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I always seem to be drawn to people who’re at a similar place in life, so at the moment I find myself surrounded by new mums. And if there’s one thing we all have in common it’s a reliance on our partners to share the “load” of parenting.

Dads these days are required to be–and do–so much more than they were a generation or two ago. While stay-at-home dads are becoming more common it’s still mainly women who stay home in the early months for practical reasons. But as soon as the partners return from a day in the office they’re expected to take over with baby. Most dads I know look after the bathing and bedtime routine each evening, change just as many nappies as the mother and even do their share of night time feeding if their baby’s on formula or takes expressed milk from a bottle.

And what older women seem to find most amazing about this is that the fathers want to do it. Rather than spending evenings at the pub, they want to spend time with their children. And it’s not just playtime they’re interested in, they want to be carers and nuturers for their children.

I’ve heard a lot of new mums saying that in the past our mothers had other female relatives to help them whereas today we’re more isolated. But I’ve spoken to a lot of older women who say this wasn’t the case for them. They too were far from family or who had mothers who told them to simply deal with their lot alone.

I know I’d be completely overwhelmed without Nath’s help and that’s with just one baby. Quite frankly, I don’t know how our mothers and their mothers did it but I certainly respect them more for it now.

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When you’re pregnant you get used to getting advice from everyone you know – and don’t know – about every aspect of looking after your baby. The advice is always well meaning and usually something they wish they had known first time around but it’s not always helpful.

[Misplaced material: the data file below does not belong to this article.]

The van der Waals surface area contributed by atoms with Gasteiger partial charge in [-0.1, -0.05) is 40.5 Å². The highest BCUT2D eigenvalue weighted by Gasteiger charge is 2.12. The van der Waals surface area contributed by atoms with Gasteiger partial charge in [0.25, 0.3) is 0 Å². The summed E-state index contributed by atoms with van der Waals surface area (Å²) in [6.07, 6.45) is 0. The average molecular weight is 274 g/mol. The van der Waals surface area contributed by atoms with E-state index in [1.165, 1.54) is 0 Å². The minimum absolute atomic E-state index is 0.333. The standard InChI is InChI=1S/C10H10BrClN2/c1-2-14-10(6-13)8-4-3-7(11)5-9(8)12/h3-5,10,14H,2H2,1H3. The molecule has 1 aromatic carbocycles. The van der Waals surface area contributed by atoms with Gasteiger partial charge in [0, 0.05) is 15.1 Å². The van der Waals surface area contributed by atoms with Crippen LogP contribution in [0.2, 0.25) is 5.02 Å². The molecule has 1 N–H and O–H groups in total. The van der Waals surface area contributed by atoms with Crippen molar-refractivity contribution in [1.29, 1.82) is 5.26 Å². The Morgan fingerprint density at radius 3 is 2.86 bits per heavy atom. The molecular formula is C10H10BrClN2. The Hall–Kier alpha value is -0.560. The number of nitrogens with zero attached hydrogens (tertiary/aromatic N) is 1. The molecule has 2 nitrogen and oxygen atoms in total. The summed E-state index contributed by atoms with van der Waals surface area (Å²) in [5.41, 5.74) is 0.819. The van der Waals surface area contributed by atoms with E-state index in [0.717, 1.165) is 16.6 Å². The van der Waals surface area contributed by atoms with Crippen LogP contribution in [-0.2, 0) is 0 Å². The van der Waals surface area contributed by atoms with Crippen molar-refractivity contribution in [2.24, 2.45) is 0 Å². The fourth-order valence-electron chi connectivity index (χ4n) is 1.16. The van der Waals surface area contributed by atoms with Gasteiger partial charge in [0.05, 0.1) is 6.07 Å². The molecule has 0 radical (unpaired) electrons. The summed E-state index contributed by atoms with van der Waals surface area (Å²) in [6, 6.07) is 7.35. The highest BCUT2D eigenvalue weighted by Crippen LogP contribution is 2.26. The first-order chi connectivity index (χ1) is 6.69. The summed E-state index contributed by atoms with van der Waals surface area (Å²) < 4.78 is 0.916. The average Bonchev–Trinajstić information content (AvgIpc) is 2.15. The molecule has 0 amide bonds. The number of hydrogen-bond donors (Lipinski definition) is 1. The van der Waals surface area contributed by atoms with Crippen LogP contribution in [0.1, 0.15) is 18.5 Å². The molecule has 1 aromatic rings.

Every baby and mother is different and specific techniques won’t work the same for everyone. Of the dozens of tips I’ve been given I found these three more general pearls of wisdom have helped the most.

  1. All you need to do is feed them, change them and love them.
    Thanks to my sister for this one. As a mother of three and grandmother of two (soon to be three) she knows that as simple as it sounds it’s true. Unless your baby has special needs that’s really all there is to it.
  2. Any bad habit can be rectified within 1-10 days so you should just do whatever you can to survive!
    Thanks to Julia I can bring Lenny into my bed to help him sleep and thanks to Louise I can give him a dummy guilt-free. Like they said there might be a few days of pain to break the habit later on but in the early days you’ve just got to do what works.
  3. You know what’s best for you and your baby.
    A few people offered me this advice and in the first week or so I didn’t get it. I looked everywhere else – the internet, the midwives, books – for the “answers” to what I should be doing. But now I understand. While you may not get everything “right” first time it’s really important to back yourself. If you question you’re own ability, your lack of confidence will turn into stress for both you and the baby.

So if you do number 1 and keep number 2 in mind, believing number 3 comes easy 🙂

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